Dr. J on Running

35 Duke City Marathon, Albuquerque, NM

20 October 2013

So, as Ed starts many sentences, I flew first class to Albuquerque on Delta via MSP, and I enjoyed a hot cup of Bailey’s in coffee and a cold chicken salad for lunch. I landed in the ABQ Sunport filled with anticipation and apprehension – anticipation that I will follow a good run at Bismarck with a sub-5 run here, and apprehension that the high altitude will upset my anticipation. The airport was quiet, the bus ride to car rental swift, and car pickup efficient.

I drove directly to Big 5 Sporting Goods to pick up my race packet. As an early registrant, I qualified for an extra race shirt. The long-sleeve yellow shirt of mid-quality technical fabric sported a large sponsor logo on the front. A small re-USA-able plastic bag held the bib number and the goodies. I walked around the store for a few minutes, found nothing that I needed or wanted, and departed for the hotel.

I stayed at the TownePlace Suites near the airport, a few miles from downtown. After check-in and a short nap, I drove downtown for dinner with Gabe-and-Stacey, Simone, Sam-wife-and-baby, and Kurt-and-wife. This gathering included ACE alumni spanning a decade. Stacey planned to run the half, while Gabe and Sam formed a marathon relay team. The Standard Diner received a high rating from Guy Fieri, but its anti-Paleo menu left me wanting. I ended up with fish and chips in a fake newspaper in a basket.

I enjoyed a good night’s sleep, and topped it with a hearty breakfast. As I prepared to leave the lobby for the race expo, a hotel guest noticed my 50-states hat and called me. A 50-stater and Maniac, Minnesotan Julie was running Duke City for her 40th state. She aimed to run all 50 states in Boston qualifiers, and had run a double in New England the previous weekend. She entered Duke City on a whim to join Maniac friends Karen and Cade.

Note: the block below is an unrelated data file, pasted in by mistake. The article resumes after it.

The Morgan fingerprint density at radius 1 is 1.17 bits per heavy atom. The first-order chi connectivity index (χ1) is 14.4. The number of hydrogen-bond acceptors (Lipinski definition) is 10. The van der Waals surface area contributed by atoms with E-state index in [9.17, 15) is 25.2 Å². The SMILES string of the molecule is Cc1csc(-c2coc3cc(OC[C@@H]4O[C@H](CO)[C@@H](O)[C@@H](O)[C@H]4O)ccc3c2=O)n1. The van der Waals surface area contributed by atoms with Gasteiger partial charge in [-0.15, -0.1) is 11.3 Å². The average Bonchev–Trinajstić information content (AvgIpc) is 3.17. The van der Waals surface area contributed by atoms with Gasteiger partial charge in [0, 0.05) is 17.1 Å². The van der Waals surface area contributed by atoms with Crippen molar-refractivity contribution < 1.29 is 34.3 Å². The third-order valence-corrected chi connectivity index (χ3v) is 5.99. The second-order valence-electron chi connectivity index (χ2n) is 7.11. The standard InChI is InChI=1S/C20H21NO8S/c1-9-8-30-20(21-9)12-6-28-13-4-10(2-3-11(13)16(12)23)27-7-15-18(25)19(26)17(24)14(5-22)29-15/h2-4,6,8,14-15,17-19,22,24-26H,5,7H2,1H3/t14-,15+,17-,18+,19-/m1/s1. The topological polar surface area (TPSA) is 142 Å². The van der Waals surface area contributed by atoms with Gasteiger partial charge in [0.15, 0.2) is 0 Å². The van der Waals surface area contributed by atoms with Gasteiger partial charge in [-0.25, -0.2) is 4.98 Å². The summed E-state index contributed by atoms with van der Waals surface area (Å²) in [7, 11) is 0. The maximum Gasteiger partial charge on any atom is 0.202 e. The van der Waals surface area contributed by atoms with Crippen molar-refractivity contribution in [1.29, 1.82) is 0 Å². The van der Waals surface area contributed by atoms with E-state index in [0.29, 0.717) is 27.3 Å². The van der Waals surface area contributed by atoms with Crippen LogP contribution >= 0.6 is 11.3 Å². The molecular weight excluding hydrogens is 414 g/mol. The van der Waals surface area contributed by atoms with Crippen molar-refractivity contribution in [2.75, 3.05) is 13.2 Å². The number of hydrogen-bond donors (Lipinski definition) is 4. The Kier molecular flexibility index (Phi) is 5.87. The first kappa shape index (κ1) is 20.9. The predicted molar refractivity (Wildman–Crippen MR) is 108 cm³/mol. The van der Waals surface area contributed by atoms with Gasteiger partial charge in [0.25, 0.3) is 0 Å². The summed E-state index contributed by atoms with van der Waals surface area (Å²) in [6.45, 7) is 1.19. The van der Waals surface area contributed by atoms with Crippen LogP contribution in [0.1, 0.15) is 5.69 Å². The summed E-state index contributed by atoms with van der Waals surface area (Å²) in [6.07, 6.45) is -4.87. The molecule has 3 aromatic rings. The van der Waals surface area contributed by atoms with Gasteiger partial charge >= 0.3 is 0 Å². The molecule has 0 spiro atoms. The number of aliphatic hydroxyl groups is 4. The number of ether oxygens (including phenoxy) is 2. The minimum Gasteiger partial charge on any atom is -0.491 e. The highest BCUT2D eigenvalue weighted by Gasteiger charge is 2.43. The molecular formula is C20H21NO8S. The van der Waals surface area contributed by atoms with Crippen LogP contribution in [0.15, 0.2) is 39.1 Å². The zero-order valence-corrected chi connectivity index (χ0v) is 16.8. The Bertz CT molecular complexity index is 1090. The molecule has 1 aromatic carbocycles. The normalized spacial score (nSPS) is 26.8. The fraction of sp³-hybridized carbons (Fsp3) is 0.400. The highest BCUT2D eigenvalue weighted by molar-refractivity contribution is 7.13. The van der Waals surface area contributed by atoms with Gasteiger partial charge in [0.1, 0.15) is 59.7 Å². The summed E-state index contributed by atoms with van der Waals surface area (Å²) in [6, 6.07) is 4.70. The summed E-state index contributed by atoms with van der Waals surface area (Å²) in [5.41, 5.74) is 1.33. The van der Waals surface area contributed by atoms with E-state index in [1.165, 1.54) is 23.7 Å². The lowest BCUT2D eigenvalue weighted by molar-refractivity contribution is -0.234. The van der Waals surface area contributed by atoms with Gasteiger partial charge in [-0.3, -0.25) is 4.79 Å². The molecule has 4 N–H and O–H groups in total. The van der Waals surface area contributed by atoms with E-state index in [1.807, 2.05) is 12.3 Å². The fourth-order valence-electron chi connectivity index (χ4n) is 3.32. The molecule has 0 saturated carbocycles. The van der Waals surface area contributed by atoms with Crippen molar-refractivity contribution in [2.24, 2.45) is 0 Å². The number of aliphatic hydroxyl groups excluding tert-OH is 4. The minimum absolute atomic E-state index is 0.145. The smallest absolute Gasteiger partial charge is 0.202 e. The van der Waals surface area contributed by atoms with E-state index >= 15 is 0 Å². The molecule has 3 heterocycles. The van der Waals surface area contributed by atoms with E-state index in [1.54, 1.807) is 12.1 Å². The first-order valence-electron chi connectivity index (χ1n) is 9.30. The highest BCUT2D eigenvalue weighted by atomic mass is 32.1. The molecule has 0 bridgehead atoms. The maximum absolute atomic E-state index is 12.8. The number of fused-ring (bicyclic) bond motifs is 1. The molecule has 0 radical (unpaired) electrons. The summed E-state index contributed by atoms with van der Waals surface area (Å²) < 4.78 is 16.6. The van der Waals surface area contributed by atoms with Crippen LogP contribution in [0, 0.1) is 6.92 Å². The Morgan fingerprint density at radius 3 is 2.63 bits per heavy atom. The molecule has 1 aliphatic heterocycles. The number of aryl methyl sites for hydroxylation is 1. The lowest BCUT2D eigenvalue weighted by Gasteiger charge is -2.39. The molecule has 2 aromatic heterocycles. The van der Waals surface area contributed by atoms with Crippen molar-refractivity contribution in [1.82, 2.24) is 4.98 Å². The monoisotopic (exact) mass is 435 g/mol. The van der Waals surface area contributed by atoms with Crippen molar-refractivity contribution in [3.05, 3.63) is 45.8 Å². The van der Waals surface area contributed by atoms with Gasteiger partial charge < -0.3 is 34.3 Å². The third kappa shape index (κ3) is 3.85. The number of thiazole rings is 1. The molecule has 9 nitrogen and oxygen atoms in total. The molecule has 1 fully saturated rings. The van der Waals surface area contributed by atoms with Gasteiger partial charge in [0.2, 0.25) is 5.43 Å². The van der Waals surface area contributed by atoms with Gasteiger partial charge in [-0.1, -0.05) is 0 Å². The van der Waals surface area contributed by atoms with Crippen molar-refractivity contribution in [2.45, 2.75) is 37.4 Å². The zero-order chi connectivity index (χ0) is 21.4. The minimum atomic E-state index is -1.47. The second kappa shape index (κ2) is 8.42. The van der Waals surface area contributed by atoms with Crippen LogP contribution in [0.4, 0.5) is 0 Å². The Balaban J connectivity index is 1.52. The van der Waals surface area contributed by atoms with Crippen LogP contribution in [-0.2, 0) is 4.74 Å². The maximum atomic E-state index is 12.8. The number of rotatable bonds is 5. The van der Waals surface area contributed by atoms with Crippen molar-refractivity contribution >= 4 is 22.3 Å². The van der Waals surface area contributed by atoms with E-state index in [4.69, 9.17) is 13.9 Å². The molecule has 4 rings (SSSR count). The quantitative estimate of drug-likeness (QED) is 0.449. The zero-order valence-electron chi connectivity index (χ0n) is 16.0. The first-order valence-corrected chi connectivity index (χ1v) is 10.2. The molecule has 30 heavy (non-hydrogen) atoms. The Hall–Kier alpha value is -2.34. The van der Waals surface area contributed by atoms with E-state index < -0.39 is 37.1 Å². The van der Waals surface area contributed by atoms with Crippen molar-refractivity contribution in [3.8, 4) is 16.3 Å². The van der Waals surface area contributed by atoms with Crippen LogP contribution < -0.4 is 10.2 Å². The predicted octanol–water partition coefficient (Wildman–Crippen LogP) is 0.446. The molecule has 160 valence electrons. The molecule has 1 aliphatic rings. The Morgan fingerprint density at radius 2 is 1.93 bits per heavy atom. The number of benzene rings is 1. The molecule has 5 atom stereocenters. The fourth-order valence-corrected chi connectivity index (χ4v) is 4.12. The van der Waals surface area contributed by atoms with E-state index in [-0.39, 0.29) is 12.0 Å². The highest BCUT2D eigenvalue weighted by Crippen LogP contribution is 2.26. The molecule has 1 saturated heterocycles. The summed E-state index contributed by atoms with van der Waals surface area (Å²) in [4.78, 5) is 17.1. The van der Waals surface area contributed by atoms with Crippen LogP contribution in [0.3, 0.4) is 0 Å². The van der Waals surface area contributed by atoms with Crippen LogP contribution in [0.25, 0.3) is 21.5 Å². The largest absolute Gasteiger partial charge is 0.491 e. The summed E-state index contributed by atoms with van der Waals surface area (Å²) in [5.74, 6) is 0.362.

Armed with the zBoost app on my Motorola Defy XT, I went cell tower wardriving on my way to the Convention Center. I found seven towers and the Wells Fargo parking lot without difficulty. I walked around the expo, and noted with mild disappointment the exclusive focus on local health and fitness services. I checked out the race start line in front of Starbucks, indulged in a grande cappuccino, and returned to my room for a nap.

I joined the three Maniacs for dinner at Scalo Northern Italian Grill. The beef tenderloin tasted very good, but the three tooth-picks of asparagus disappointed as did the tiramisu. Conversation over dinner focused on marathon stories. Cade aimed to run all 50 states under 3:30, and NM was his 49th state. Karen sought 50 states under 4 hours and was well on her way. Julie was running them under 3:45. I felt a little bit out of my league, but I enjoyed thoroughly the company of these road warriors.